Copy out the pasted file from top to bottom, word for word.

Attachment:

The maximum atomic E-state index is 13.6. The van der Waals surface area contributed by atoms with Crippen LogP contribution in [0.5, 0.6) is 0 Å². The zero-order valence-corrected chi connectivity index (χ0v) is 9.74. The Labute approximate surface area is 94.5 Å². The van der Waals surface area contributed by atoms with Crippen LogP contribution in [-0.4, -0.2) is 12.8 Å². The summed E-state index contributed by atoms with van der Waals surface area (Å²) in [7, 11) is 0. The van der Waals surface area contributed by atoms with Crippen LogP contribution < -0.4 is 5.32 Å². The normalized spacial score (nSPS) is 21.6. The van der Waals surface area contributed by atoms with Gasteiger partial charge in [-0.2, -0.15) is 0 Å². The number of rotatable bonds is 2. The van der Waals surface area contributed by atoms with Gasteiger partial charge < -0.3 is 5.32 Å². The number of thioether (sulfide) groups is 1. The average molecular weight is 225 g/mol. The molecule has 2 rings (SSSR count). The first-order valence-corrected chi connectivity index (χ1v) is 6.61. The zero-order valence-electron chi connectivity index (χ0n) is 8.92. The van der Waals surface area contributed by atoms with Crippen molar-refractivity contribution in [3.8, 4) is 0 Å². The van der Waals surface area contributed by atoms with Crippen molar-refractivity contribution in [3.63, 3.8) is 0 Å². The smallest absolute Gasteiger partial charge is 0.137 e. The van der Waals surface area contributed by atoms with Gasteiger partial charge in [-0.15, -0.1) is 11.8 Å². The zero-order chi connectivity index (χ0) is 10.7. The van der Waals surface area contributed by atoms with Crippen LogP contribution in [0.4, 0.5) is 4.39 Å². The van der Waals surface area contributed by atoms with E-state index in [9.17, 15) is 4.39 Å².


The maximum atomic E-state index is 13.6. The van der Waals surface area contributed by atoms with Crippen LogP contribution in [0.5, 0.6) is 0 Å². The zero-order valence-corrected chi connectivity index (χ0v) is 9.74. The Labute approximate surface area is 94.5 Å². The van der Waals surface area contributed by atoms with Crippen LogP contribution in [-0.4, -0.2) is 12.8 Å². The summed E-state index contributed by atoms with van der Waals surface area (Å²) in [7, 11) is 0. The van der Waals surface area contributed by atoms with Crippen LogP contribution < -0.4 is 5.32 Å². The normalized spacial score (nSPS) is 21.6. The van der Waals surface area contributed by atoms with Gasteiger partial charge in [-0.2, -0.15) is 0 Å². The number of rotatable bonds is 2. The van der Waals surface area contributed by atoms with Gasteiger partial charge < -0.3 is 5.32 Å². The number of thioether (sulfide) groups is 1. The average molecular weight is 225 g/mol. The molecule has 2 rings (SSSR count). The first-order valence-corrected chi connectivity index (χ1v) is 6.61. The zero-order valence-electron chi connectivity index (χ0n) is 8.92. The van der Waals surface area contributed by atoms with Crippen molar-refractivity contribution in [3.8, 4) is 0 Å². The van der Waals surface area contributed by atoms with Crippen molar-refractivity contribution in [3.63, 3.8) is 0 Å². The smallest absolute Gasteiger partial charge is 0.137 e. The van der Waals surface area contributed by atoms with Gasteiger partial charge in [-0.15, -0.1) is 11.8 Å². The zero-order chi connectivity index (χ0) is 10.7. The van der Waals surface area contributed by atoms with Crippen LogP contribution in [0.4, 0.5) is 4.39 Å². The van der Waals surface area contributed by atoms with E-state index in [9.17, 15) is 4.39 Å².